Efforts to use electricity cables to transmit data took a step forward in Europe with the publication of an open specification for power line communications (PLC).
The Open PLC European Research Alliance (OPERA), which is partly funded by the European Commission, said its specification will accelerate the development of products that use powerlines for broadband Internet access, voice and video services, as well as utility applications such as automatic meter reading.
The approval of the specification, announced Tuesday, comes after more than two years of development by a consortium of experts from 35 organizations, including 10 universities.
Products based on the specification will deliver speeds of more than 200M bps (bits per second), according to OPERA. It is based on OFDM (Orthogonal Frequency Division Multiplexing) modulation and offers both FD (Frequency Division) and TD (Time Division) repeating capabilities.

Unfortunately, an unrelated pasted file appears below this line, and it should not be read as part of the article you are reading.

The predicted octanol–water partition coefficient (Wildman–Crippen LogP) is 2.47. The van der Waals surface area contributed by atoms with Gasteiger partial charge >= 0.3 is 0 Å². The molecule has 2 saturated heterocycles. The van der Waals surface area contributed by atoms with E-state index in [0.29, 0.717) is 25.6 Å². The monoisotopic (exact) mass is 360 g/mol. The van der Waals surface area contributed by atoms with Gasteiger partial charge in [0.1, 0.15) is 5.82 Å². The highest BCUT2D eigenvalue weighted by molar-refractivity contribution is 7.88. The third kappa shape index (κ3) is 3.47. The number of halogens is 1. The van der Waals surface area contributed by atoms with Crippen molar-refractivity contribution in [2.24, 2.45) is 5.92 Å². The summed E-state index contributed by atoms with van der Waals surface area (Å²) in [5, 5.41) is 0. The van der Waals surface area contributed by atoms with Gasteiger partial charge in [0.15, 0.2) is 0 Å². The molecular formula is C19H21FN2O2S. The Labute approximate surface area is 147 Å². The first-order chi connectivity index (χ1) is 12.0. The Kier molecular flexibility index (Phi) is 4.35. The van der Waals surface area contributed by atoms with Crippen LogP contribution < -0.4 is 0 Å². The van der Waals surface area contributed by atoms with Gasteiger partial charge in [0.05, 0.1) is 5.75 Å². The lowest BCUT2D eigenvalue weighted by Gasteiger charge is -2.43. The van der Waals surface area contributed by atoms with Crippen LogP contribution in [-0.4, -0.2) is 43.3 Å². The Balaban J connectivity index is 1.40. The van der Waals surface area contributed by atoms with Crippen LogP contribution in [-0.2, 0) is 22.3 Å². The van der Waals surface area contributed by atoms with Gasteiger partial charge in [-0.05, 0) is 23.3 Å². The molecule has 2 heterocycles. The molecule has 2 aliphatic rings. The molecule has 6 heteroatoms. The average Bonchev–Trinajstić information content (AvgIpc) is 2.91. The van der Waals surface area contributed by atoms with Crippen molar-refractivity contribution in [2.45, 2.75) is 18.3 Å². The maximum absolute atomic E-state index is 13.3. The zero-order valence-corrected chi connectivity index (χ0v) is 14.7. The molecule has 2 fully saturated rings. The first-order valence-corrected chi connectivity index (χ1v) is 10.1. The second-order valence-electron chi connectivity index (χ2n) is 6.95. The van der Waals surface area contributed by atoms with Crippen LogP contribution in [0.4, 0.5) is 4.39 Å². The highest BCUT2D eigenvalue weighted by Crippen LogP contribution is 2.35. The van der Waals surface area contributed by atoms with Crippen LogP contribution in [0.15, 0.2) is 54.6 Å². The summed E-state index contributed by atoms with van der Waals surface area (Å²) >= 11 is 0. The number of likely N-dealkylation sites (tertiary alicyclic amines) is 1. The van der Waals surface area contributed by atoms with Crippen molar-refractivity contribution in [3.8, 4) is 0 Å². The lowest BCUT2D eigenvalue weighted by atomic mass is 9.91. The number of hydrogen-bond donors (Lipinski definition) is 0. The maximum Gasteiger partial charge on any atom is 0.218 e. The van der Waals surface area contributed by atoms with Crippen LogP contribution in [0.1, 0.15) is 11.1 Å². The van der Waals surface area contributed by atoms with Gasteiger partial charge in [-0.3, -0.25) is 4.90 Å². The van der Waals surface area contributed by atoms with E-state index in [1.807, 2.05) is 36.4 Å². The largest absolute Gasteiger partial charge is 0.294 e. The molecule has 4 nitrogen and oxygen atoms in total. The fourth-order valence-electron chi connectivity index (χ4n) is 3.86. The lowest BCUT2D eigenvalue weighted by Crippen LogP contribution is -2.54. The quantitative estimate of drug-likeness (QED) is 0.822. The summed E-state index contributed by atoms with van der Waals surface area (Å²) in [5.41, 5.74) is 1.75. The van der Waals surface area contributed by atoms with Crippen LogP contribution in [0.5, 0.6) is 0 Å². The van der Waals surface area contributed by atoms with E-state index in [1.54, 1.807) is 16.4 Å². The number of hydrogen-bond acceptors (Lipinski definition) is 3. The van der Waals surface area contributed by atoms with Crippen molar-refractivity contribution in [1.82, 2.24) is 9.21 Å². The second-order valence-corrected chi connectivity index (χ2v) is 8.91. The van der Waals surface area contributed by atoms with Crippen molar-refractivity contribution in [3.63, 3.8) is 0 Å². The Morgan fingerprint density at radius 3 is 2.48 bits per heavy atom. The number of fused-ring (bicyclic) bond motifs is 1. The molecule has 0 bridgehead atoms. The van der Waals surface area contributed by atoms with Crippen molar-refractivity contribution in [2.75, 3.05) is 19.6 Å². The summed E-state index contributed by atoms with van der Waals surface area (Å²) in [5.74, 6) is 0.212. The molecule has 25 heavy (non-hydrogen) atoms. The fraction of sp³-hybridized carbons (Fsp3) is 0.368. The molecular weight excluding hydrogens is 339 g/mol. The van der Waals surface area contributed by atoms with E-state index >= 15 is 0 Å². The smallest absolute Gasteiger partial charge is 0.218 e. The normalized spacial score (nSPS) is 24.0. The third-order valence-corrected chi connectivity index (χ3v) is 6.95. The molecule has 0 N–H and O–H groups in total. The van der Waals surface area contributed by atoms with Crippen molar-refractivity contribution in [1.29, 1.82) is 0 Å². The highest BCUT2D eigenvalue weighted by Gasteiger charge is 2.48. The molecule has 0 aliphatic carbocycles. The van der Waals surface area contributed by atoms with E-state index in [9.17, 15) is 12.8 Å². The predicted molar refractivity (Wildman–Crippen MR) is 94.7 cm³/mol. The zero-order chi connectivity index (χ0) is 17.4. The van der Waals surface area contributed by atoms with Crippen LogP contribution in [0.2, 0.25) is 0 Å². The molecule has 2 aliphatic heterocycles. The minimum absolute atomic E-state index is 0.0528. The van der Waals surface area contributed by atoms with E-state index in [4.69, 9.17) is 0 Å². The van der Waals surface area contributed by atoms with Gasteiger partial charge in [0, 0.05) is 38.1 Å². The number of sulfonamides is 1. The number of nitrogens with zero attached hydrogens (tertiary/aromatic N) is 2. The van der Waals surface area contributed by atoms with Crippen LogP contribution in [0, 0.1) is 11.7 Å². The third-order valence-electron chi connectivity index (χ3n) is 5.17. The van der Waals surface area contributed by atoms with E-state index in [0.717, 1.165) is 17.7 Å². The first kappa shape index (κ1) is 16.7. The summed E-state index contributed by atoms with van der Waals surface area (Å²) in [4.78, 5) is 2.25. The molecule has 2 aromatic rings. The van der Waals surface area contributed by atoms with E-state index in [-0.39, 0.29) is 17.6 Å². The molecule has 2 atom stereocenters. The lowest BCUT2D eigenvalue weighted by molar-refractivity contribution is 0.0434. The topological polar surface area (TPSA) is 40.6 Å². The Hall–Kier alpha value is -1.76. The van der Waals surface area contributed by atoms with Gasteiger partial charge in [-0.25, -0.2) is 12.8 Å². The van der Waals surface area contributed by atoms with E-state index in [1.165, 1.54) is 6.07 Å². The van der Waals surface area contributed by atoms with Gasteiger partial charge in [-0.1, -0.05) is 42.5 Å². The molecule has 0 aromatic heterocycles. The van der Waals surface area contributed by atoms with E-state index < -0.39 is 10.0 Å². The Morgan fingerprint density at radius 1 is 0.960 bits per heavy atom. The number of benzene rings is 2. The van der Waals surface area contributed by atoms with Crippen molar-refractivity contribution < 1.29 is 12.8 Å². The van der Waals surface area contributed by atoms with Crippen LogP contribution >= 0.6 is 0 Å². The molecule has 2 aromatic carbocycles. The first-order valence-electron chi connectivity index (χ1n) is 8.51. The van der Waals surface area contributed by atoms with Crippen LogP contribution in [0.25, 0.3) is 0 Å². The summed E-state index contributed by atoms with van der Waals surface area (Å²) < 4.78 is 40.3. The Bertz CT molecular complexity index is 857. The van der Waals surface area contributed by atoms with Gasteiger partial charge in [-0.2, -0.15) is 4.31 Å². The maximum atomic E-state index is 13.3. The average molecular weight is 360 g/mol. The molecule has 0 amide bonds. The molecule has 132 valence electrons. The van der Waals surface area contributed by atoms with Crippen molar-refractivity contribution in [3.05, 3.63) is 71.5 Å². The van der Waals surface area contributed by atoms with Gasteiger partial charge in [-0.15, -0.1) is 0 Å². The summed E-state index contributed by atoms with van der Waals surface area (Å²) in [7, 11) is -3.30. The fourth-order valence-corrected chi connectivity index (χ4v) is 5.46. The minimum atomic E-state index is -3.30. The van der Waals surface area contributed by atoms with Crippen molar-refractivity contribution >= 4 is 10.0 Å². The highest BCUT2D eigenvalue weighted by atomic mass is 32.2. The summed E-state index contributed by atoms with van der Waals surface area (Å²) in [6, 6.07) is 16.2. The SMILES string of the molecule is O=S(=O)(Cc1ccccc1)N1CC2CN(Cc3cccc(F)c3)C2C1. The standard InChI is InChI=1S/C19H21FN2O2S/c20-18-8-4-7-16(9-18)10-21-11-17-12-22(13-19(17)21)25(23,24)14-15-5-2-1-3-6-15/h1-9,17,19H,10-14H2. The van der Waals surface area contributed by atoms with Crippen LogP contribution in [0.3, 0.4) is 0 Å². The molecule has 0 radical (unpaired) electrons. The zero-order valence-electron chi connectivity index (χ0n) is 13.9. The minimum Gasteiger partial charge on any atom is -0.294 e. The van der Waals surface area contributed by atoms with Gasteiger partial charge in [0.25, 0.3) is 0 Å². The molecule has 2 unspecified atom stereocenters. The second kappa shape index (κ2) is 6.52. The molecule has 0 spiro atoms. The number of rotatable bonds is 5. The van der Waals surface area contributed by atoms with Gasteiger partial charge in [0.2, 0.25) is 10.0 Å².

Whether PLC will ever take off remains to be seen, however. Ham radio operators, particularly in the U.S., contend that broadband over power lines interferes with their radio signals. OPERA claimed in a white paper that its technology is “Ham radio friendly.”
Moreover, PLC competes head on with DSL (digital subscriber line) and wireless LAN (WLAN) technologies in the local loop. In particular, WiMax could pose a huge threat to PLC in rural areas where the Commission is keen to extend broadband coverage and, largely for this reason, has supported power line technology.
Equally worrisome, early PLC deployments in Europe have mostly failed.
A few years ago, Germany emerged as a hotbed of PLC development. Several regional electricity companies entered the fray, including Eon AG in D